2 Chronicles 16


Baasha, king of Israel, begins to build Ramah, to prevent his

subjects from having any intercourse with the Jews, 1.

Asa hires Ben-hadad, king of Syria, against him; and obliges

him to leave off building Ramah, 2-5.

Asa and his men carry the stones and timbers of Ramah away,

and build therewith Geba and Mizpah, 6.

Asa is reproved by Hanani, the seer, for his union with the

king of Syria: he is offended with the seer, and puts him in

prison, 7-10.

Of his acts, 11.

He is diseased in his feet, and seeks to physicians and not to

God, and dies, 12, 13.

His sumptuous funeral, 14.


Verse 1. The six and thirtieth year] After the division of the

kingdoms of Israel and Judah; according to Usher. This opinion is

followed in our margin; See Clarke on 1Ki 15:16, where this

subject is farther considered.

Concerning Baasha's building of Ramah,

See Clarke on 1Ki 15:17.

Verse 3. There is a league] Let there be a treaty, offensive and

defensive, between me and thee: see on 1Ki 15:22.

Verse 6. Took all Judah] See on 1Ki 15:22.

Verse 7. Escaped out of thine hand.] It is difficult to know

what is here intended. Perhaps the Divine providence had intended

to give Asa a grand victory over the Syrians, who had always been

the inveterate enemies of the Jews; but by this unnecessary and

very improper alliance between Asa and Ben-hadad, this purpose of

the Divine providence was prevented, and thus the Syrians escaped

out of his hands.

Verse 9. Therefore-thou shalt have wars.] And so he had with

Israel during the rest of his reign, 1Ki 15:32.

Verse 10. Asa was wroth with the seer] Instead of humbling

himself, and deprecating the displeasure of the Lord, he

persecuted his messenger: and having thus laid his impious hands

upon the prophet, he appears to have got his heart hardened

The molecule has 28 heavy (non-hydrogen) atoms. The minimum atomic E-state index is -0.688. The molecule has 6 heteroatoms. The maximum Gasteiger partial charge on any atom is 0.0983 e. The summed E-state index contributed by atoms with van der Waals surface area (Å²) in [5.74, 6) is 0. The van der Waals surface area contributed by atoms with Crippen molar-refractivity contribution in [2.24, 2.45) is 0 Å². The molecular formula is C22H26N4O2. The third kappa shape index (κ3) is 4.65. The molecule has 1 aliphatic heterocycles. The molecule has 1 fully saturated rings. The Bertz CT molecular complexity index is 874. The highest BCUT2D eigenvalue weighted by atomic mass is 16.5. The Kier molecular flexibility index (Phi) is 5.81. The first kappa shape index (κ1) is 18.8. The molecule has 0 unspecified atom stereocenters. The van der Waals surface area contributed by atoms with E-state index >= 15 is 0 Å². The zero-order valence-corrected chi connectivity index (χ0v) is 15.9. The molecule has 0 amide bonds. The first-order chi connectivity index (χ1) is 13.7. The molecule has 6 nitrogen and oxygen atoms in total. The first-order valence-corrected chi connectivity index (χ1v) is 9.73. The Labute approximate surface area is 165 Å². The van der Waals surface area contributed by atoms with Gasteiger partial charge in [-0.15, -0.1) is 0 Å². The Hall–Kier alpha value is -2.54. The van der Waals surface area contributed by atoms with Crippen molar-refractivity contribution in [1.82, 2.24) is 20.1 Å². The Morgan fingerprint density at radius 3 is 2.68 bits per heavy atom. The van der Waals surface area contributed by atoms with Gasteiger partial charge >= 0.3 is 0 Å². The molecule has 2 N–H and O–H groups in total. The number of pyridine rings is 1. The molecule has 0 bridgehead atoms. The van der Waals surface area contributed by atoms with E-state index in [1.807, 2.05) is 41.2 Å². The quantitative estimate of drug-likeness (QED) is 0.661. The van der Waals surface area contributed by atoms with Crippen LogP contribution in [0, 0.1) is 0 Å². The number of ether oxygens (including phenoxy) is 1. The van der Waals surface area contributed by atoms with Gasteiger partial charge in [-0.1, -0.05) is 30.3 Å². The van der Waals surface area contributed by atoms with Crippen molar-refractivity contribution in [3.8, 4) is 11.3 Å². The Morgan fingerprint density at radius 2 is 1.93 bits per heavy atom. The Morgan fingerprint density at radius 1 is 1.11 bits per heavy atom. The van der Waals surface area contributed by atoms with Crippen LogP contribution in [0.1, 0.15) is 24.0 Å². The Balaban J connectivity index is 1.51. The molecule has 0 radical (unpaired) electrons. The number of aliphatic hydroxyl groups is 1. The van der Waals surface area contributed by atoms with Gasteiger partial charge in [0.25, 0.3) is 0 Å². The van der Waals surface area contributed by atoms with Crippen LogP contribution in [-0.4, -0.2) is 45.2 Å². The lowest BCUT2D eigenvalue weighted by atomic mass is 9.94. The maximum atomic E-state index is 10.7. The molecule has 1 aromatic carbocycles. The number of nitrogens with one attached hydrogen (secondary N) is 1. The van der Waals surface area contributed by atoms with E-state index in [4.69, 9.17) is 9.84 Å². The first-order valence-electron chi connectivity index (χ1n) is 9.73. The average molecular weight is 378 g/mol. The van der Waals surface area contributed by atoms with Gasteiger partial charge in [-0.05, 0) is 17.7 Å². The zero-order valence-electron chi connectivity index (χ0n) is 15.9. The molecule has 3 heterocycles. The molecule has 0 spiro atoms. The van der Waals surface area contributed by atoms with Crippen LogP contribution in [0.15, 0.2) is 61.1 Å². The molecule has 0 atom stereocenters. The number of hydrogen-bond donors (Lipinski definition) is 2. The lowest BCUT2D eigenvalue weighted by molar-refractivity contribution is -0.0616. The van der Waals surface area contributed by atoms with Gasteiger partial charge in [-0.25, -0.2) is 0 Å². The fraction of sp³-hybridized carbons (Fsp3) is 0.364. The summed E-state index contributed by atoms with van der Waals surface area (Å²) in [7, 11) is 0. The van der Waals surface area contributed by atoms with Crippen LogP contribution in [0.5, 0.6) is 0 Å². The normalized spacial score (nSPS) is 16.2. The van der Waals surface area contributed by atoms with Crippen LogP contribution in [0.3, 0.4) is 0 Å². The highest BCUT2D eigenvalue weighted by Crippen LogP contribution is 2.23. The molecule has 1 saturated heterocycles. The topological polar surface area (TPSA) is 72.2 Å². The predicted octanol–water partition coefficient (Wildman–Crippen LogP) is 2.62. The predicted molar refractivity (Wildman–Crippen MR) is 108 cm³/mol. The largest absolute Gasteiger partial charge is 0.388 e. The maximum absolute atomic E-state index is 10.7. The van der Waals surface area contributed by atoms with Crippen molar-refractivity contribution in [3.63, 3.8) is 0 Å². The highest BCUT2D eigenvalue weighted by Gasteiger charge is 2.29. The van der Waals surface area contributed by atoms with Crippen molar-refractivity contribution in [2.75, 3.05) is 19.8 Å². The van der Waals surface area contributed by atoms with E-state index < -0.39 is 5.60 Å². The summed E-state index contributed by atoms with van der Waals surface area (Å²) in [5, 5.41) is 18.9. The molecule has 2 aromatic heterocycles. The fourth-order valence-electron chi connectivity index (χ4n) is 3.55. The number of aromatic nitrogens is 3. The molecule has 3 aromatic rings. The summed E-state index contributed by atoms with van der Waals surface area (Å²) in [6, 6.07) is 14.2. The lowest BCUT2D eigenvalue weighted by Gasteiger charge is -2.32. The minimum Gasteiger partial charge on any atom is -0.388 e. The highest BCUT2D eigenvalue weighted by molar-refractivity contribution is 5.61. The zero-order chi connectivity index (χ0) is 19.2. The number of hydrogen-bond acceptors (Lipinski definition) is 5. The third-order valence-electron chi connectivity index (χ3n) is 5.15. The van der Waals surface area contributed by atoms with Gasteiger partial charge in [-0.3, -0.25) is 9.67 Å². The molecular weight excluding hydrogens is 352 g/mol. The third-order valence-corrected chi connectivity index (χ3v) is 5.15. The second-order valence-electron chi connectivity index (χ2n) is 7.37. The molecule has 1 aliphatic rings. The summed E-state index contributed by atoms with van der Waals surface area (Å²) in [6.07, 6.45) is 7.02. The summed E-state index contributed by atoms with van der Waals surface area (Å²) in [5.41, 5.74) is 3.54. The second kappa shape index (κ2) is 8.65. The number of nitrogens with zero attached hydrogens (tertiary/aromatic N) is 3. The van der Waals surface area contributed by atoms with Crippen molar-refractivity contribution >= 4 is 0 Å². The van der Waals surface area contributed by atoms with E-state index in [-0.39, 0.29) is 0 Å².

through the deceitfulness of sin; and then he began to oppress the

people, either by unjust imprisonments, or excessive taxations.

Verse 12. Diseased in his feet] He had a strong and long fit of

the gout; this is most likely.

He sought not to the Lord] "He did not seek discipline from the

face of the Lord, but from the physicians."-Targum.

Are we not taught by this to make prayer and supplication to the

Lord in our afflictions, with the expectation that he will heal us

when he finds us duly humbled, i.e., when the end is answered for

which he sends the affliction?

Verse 14. And laid him in the bed] It is very likely that the

body of Asa was burnt; that the bed spoken of here was a funeral

pyre, on which much spices and odoriferous woods had been placed;

and then they set fire to the whole and consumed the body with the

aromatics. Some think the body was not burned, but the aromatics

only, in honour of the king.

How the ancients treated the bodies of the illustrious dead we

learn from Virgil, in the funeral rites paid to Misenus.

Nec minus interea Misenum in littore Teucri

Flebant, et cineri ingrato suprema ferebant.

Principio pinguem taedis et robore secto

Ingentem struxere pyram: cui frondibus atris

Intexunt latera, et ferales ante cupressas

Constituunt, decorantque super fulgentibus armis, &c.

AEN. vi. 214.

"Meanwhile the Trojan troops, with weeping eyes,

To dead Misenus pay their obsequies.

First from the ground a lofty pile they rear

Of pitch trees, oaks, and pines, and unctuous fir.

The fabric's front with cypress twigs they strew,

And stick the sides with boughs of baleful yew.

The topmost part his glittering arms adorn:

Warm waters, then, in brazen caldrons borne

Are poured to wash his body joint by joint,

And fragrant oils the stiffen'd limbs anoint.

With groans and cries Misenus they deplore:

Then on a bier, with purple cover'd o'er,

The breathless body thus bewail'd they lay,

And fire the pile (their faces turn'd away.)

Such reverend rites their fathers used to pay.

Pure oil and incense on the fire they throw,

And fat of victims which their friends bestow.

These gifts the greedy flames to dust devour,

Then on the living coals red wine they pour.

And last the relics by themselves dispose,

Which in a brazen urn the priests enclose.

Old Corineus compass'd thrice the crew,

And dipp'd an olive branch in holy dew;

Which thrice he sprinkled round, and thrice aloud

Invoked the dead, and then dismiss'd the crowd."


All these rites are of Asiatic extraction. Virgil borrows almost

every circumstance from Homer; (see Iliad, xxiii., ver. 164, &c.;)

and we well know that Homer ever describes Asiatic manners.

Sometimes, especially in war, several captives were sacrificed to

the manes of the departed hero. So, in the place above, the

mean-souled, ferocious demon, ACHILLES, is represented

sacrificing twelve Trojan captives to the ghost of his friend

Patroclus. Urns containing the ashes and half-calcined bones of

the dead occur frequently in barrows or tumuli in this country;

most of them, no doubt, the work of the Romans. But all ancient

nations, in funeral matters, have nearly the same rites.

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